Module 8 - Deciding Where To Search
Deciding Where to Search
Now that you have a research question and accompanying search query, you can begin thinking about where to search for information. There are multiple resources that can be used to find information that will support your literature review.
Upon completion of this module, you will be able to:
- Locate and identify subject specific databases related to your research topic
- Execute and collate detailed search queries relating to your research topic
- Identify grey literature relating to your research topic
- Retrieve theses relating to your research topic
Complete the Module 8 Self-Evaluation activity before proceeding.
8.1 Getting Ready
Remember the file tree architecture you developed in Module 5? If you have not done so already, now is a good time to set up some folders, ready to store any literature you find. How you do this is up to you, but some good guiding principles include:
Image 8.1 File Structure
8.2 Using the UNE Library catalogue
During your undergraduate study you would have become used to using a library catalogue and probably Google Scholar. As a postgraduate student you are expected to search the literature more deeply and use subject specific databases. For a quick overview of UNE's Library Search watch this video (Library Search).
8.3 Using databases
Subject specific databases allow you to run detailed search queries (such as the one we created in Module 7) and use a number of filters to achieve specific results. You can also save searches and export results. More information on how to keep track of your database searches was also covered in Module 7.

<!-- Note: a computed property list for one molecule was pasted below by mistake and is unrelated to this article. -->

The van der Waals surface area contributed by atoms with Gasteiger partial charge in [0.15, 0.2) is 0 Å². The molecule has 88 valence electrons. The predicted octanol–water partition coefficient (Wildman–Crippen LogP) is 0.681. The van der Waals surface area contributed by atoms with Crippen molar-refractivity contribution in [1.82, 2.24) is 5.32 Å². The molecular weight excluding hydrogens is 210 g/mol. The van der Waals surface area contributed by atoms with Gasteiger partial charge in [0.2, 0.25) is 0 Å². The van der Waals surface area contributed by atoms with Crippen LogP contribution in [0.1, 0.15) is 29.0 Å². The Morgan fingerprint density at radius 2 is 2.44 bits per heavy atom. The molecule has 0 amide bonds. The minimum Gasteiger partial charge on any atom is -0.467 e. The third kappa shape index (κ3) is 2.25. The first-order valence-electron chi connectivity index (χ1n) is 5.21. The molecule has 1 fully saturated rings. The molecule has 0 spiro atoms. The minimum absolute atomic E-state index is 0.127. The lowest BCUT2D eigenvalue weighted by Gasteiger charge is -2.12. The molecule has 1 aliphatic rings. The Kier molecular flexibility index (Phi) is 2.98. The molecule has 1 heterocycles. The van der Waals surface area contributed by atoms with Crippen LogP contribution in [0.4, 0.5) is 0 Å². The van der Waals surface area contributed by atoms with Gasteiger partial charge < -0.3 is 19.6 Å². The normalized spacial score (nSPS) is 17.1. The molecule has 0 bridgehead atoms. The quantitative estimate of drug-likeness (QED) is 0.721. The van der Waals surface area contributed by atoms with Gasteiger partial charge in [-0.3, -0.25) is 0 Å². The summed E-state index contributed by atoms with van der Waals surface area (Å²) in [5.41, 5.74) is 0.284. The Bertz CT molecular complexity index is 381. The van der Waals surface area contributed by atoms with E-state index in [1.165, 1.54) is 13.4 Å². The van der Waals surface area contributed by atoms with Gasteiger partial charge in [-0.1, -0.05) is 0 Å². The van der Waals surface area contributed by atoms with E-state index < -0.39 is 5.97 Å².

The Library's A-Z List of databases includes all databases UNE subscribes to. You can filter by subject type as well.
Sign up to the next advanced searching session run by the Library or watch an online video today:
Watch this video on a short overview of databases (UNE log-in required)
Complete Module 8 Activity 1: Register for the Advanced Searching Session before proceeding.
8.4 Finding grey literature
The term grey literature refers to research that is either unpublished or has been published in non-commercial form. Much grey literature is of high quality and is often the best source of up-to-date research on certain topics, such as COVID-19.
Examples of grey literature include:
- government reports
- policy statements and issues papers
- conference proceedings
- pre-prints and post-prints of articles
- theses and dissertations
- research reports
- geological and geophysical surveys
- newsletters and bulletins
- fact sheets
Learn more about finding grey literature.
8.5 Finding theses
Many of you will be writing a thesis as part of your postgraduate research.
As such, you may be interested in finding theses written on similar topics to yours or even looking at how others have presented their research.
Many of the larger databases such as ProQuest and Ebsco index theses and they may come up when you are conducting your literature review. Here is a list of databases that hold theses from a variety of sources.
You are now ready to complete the Module 8 activities in your workbook.
Progress to Module 9- Evaluating Sources.